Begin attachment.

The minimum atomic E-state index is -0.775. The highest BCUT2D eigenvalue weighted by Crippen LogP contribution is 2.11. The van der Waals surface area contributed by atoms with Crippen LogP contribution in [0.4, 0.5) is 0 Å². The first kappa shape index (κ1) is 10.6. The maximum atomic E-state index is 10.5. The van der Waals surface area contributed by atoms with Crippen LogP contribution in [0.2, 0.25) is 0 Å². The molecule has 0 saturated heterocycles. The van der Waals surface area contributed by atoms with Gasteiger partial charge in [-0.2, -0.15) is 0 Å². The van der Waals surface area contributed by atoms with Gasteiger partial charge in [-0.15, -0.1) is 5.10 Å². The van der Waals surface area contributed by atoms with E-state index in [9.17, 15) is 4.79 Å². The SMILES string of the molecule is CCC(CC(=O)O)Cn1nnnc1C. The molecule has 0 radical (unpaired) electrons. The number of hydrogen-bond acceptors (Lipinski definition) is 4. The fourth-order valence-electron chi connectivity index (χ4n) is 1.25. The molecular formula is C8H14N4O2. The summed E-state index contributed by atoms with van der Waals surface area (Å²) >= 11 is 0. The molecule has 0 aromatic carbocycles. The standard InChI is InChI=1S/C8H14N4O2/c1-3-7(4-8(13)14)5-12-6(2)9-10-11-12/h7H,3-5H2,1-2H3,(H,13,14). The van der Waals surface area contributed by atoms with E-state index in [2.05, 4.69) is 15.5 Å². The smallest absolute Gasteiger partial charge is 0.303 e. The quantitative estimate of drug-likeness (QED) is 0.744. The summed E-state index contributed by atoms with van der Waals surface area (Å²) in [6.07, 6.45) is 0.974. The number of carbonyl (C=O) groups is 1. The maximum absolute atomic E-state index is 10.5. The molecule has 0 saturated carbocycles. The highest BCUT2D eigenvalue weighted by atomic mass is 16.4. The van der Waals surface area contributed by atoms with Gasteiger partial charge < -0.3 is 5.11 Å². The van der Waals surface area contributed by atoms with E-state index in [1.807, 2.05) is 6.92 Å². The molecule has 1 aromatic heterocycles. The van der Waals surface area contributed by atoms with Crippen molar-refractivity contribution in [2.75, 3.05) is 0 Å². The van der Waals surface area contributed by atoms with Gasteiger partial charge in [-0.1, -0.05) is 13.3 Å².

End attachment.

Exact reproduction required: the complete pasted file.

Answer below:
The minimum atomic E-state index is -0.775. The highest BCUT2D eigenvalue weighted by Crippen LogP contribution is 2.11. The van der Waals surface area contributed by atoms with Crippen LogP contribution in [0.4, 0.5) is 0 Å². The first kappa shape index (κ1) is 10.6. The maximum atomic E-state index is 10.5. The van der Waals surface area contributed by atoms with Crippen LogP contribution in [0.2, 0.25) is 0 Å². The molecule has 0 saturated heterocycles. The van der Waals surface area contributed by atoms with Gasteiger partial charge in [-0.2, -0.15) is 0 Å². The van der Waals surface area contributed by atoms with Gasteiger partial charge in [-0.15, -0.1) is 5.10 Å². The van der Waals surface area contributed by atoms with E-state index in [9.17, 15) is 4.79 Å². The SMILES string of the molecule is CCC(CC(=O)O)Cn1nnnc1C. The molecule has 0 radical (unpaired) electrons. The number of hydrogen-bond acceptors (Lipinski definition) is 4. The fourth-order valence-electron chi connectivity index (χ4n) is 1.25. The molecular formula is C8H14N4O2. The summed E-state index contributed by atoms with van der Waals surface area (Å²) >= 11 is 0. The molecule has 0 aromatic carbocycles. The standard InChI is InChI=1S/C8H14N4O2/c1-3-7(4-8(13)14)5-12-6(2)9-10-11-12/h7H,3-5H2,1-2H3,(H,13,14). The van der Waals surface area contributed by atoms with E-state index in [2.05, 4.69) is 15.5 Å². The smallest absolute Gasteiger partial charge is 0.303 e. The quantitative estimate of drug-likeness (QED) is 0.744. The summed E-state index contributed by atoms with van der Waals surface area (Å²) in [6.07, 6.45) is 0.974. The number of carbonyl (C=O) groups is 1. The maximum absolute atomic E-state index is 10.5. The molecule has 0 saturated carbocycles. The highest BCUT2D eigenvalue weighted by atomic mass is 16.4. The van der Waals surface area contributed by atoms with Gasteiger partial charge < -0.3 is 5.11 Å². The van der Waals surface area contributed by atoms with E-state index in [1.807, 2.05) is 6.92 Å². The molecule has 1 aromatic heterocycles. The van der Waals surface area contributed by atoms with Crippen molar-refractivity contribution in [2.75, 3.05) is 0 Å². The van der Waals surface area contributed by atoms with Gasteiger partial charge in [-0.1, -0.05) is 13.3 Å².